Standing and Privacy Harms: A Critique of TransUnion v. Ramirez

Article Source: Boston University Law Review Online, Vol. 101, pp. 62-71, 2021
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The Supreme Court has ruled that consumers lack standing under the Fair Credit Reporting Act (FCRA) until their credit reports were sent to third-party businesses. The Court’s test for standing is unsatisfactory.


Policy Relevance:

Congress intended to give consumers a right to sue for any violation of the FCRA.


Key Takeaways:
  • In TransUnion LLC v. Ramirez, the Supreme Court considered the issue of consumer standing and privacy harm under provisions of the FCRA creating a private right of action against those who fail to comply with FCRA requirements.
  • In TransUnion, a class of 8,185 plaintiffs sued TransUnion for falsely labelling them as potential terrorists in their credit reports, arguing that TransUnion violated the FCRA by failing to ensure the reports’ accuracy and failing to disclose to the plaintiffs all the information in the reports.
  • The Supreme Court ruled that only class members whose credit reports had been sent to third-party businesses (1,853) had a sufficiently concrete injury-in-fact to have standing to sue, despite Congress's explicit grant of a private right of action under the FCRA for any violation of the FCRA.
  • The Supreme Court's ruling calls for plaintiffs to show a concrete injury, but cannot come up with a concrete test; it is a "know it when you see it" rule.
    • The standing rule is inconsistent with recognition of standing in copyright cases.
    • The test looks to traditional rights under the common law.
    • The common law recognizes privacy rights such as the tort of intrusion upon seclusion.
    • The common law is not static; it is cobbled together and lacks clarity.
  • The tort of intrusion upon seclusion does not require the dissemination of information to a third party; the Supreme Court should not require dissemination as a requirement for suit under the FCRA.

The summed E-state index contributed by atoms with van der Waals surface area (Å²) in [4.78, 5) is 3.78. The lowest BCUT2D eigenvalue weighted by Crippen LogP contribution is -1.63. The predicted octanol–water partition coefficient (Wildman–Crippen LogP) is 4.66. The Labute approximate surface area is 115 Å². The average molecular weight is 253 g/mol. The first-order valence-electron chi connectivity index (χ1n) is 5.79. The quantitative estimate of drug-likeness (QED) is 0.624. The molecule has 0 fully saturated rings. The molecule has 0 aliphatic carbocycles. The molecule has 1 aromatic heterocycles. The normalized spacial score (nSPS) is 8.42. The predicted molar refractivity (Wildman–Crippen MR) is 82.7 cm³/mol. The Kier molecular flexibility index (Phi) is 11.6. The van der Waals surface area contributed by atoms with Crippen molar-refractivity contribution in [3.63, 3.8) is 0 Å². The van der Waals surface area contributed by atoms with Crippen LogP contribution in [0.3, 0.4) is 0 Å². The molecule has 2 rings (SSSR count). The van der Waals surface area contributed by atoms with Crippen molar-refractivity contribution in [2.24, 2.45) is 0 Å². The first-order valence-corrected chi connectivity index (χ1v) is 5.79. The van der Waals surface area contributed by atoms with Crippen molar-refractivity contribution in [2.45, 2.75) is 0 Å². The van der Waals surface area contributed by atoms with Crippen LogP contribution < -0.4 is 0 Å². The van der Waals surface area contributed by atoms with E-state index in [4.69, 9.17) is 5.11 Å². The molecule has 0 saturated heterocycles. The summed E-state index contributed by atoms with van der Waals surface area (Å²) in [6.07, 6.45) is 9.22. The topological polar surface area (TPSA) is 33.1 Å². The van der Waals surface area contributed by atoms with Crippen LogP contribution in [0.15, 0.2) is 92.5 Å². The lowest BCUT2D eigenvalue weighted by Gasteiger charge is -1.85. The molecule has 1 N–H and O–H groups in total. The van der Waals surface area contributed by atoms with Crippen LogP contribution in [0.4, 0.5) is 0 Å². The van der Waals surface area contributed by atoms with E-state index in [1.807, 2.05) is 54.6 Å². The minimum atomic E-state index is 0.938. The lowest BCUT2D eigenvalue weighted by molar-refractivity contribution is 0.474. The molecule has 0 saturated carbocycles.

• Privacy violations are harmful in ways that the courts have failed to recognize.
    • Data quality harms can cause people to lose out on loans or jobs.
    • Consumers struggle to learn of errors in their reports, as did the plaintiffs in TransUnion.
    • Privacy harms can cause emotional distress.
  • Congress included a private right of action in the FCRA in exchange for limiting state defamation and privacy law claims against credit reporting organizations; the Supreme Court's decision in TransUnion nullified Congress's power to protect consumers.



Daniel Solove

About Daniel J. Solove

Daniel J. Solove is the Eugene L. and Barbara A. Bernard Professor of Intellectual Property and Technology Law at the George Washington University Law School. He is an internationally-known expert in privacy law.

Danielle Citron

About Danielle Citron

Danielle Citron is the Jefferson Scholars Foundation Schenck Distinguished Professor in Law at the University of Virginia School of Law. She writes and teaches about privacy, free expression and civil rights. She is an Affiliate Scholar at the Stanford Center on Internet and Society, Affiliate Fellow at the Yale Information Society Project, Senior Fellow at Future of Privacy, Affiliate Faculty at the Berkman Klein Center at Harvard Law School, and a Tech Fellow at the NYU Policing Project.